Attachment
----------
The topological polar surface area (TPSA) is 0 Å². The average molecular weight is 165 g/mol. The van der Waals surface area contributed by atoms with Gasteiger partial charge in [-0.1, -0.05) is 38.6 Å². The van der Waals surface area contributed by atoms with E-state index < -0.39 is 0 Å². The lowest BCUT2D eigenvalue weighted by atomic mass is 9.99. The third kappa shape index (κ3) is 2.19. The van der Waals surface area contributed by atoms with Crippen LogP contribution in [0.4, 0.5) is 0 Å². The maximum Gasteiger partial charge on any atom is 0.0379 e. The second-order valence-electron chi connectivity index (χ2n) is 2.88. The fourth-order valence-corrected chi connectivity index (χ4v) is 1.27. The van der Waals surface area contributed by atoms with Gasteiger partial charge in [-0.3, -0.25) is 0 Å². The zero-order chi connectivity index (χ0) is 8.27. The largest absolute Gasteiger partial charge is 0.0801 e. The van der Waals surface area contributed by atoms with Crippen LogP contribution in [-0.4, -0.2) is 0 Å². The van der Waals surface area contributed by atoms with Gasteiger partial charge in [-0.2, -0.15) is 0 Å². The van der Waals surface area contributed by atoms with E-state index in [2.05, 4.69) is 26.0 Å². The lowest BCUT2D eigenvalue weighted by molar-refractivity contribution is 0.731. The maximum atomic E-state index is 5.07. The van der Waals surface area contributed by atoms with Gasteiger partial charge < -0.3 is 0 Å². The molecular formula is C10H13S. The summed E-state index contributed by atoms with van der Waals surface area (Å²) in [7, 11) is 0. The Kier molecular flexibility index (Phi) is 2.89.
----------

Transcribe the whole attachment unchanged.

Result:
The topological polar surface area (TPSA) is 0 Å². The average molecular weight is 165 g/mol. The van der Waals surface area contributed by atoms with Gasteiger partial charge in [-0.1, -0.05) is 38.6 Å². The van der Waals surface area contributed by atoms with E-state index < -0.39 is 0 Å². The lowest BCUT2D eigenvalue weighted by atomic mass is 9.99. The third kappa shape index (κ3) is 2.19. The van der Waals surface area contributed by atoms with Crippen LogP contribution in [0.4, 0.5) is 0 Å². The maximum Gasteiger partial charge on any atom is 0.0379 e. The second-order valence-electron chi connectivity index (χ2n) is 2.88. The fourth-order valence-corrected chi connectivity index (χ4v) is 1.27. The van der Waals surface area contributed by atoms with Gasteiger partial charge in [-0.3, -0.25) is 0 Å². The zero-order chi connectivity index (χ0) is 8.27. The largest absolute Gasteiger partial charge is 0.0801 e. The van der Waals surface area contributed by atoms with Crippen LogP contribution in [-0.4, -0.2) is 0 Å². The van der Waals surface area contributed by atoms with Gasteiger partial charge in [-0.2, -0.15) is 0 Å². The van der Waals surface area contributed by atoms with E-state index in [2.05, 4.69) is 26.0 Å². The lowest BCUT2D eigenvalue weighted by molar-refractivity contribution is 0.731. The maximum atomic E-state index is 5.07. The van der Waals surface area contributed by atoms with Gasteiger partial charge < -0.3 is 0 Å². The molecular formula is C10H13S. The summed E-state index contributed by atoms with van der Waals surface area (Å²) in [7, 11) is 0. The Kier molecular flexibility index (Phi) is 2.89.